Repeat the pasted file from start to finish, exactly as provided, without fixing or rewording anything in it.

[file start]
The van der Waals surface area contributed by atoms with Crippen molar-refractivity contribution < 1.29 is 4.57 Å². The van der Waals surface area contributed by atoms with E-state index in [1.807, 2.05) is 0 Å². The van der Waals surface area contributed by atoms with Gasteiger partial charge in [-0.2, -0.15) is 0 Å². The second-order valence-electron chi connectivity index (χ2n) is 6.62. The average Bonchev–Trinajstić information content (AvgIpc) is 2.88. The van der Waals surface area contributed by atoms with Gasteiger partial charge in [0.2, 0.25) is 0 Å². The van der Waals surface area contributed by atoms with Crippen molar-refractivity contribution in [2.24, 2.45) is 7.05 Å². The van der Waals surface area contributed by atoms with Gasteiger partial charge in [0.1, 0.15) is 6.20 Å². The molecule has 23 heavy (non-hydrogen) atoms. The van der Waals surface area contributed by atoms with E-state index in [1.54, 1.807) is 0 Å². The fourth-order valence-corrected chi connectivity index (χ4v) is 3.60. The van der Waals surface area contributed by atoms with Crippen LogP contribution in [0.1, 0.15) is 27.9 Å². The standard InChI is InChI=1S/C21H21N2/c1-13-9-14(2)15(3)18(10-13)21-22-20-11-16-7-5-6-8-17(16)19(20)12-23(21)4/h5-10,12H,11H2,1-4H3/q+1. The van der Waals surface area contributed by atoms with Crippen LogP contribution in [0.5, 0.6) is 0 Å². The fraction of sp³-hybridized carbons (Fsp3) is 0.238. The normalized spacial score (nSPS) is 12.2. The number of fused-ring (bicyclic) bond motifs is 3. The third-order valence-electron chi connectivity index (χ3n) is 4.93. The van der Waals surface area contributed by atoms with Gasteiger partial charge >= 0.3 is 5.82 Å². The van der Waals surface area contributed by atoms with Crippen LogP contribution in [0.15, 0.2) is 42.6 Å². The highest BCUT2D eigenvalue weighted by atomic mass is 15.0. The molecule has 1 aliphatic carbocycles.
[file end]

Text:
The van der Waals surface area contributed by atoms with Crippen molar-refractivity contribution < 1.29 is 4.57 Å². The van der Waals surface area contributed by atoms with E-state index in [1.807, 2.05) is 0 Å². The van der Waals surface area contributed by atoms with Gasteiger partial charge in [-0.2, -0.15) is 0 Å². The second-order valence-electron chi connectivity index (χ2n) is 6.62. The average Bonchev–Trinajstić information content (AvgIpc) is 2.88. The van der Waals surface area contributed by atoms with Gasteiger partial charge in [0.2, 0.25) is 0 Å². The van der Waals surface area contributed by atoms with Crippen molar-refractivity contribution in [2.24, 2.45) is 7.05 Å². The van der Waals surface area contributed by atoms with Gasteiger partial charge in [0.1, 0.15) is 6.20 Å². The molecule has 23 heavy (non-hydrogen) atoms. The van der Waals surface area contributed by atoms with E-state index in [1.54, 1.807) is 0 Å². The fourth-order valence-corrected chi connectivity index (χ4v) is 3.60. The van der Waals surface area contributed by atoms with Crippen LogP contribution in [0.1, 0.15) is 27.9 Å². The standard InChI is InChI=1S/C21H21N2/c1-13-9-14(2)15(3)18(10-13)21-22-20-11-16-7-5-6-8-17(16)19(20)12-23(21)4/h5-10,12H,11H2,1-4H3/q+1. The van der Waals surface area contributed by atoms with Crippen LogP contribution in [0.5, 0.6) is 0 Å². The fraction of sp³-hybridized carbons (Fsp3) is 0.238. The normalized spacial score (nSPS) is 12.2. The number of fused-ring (bicyclic) bond motifs is 3. The third-order valence-electron chi connectivity index (χ3n) is 4.93. The van der Waals surface area contributed by atoms with Gasteiger partial charge >= 0.3 is 5.82 Å². The van der Waals surface area contributed by atoms with Crippen LogP contribution in [0.15, 0.2) is 42.6 Å². The highest BCUT2D eigenvalue weighted by atomic mass is 15.0. The molecule has 1 aliphatic carbocycles.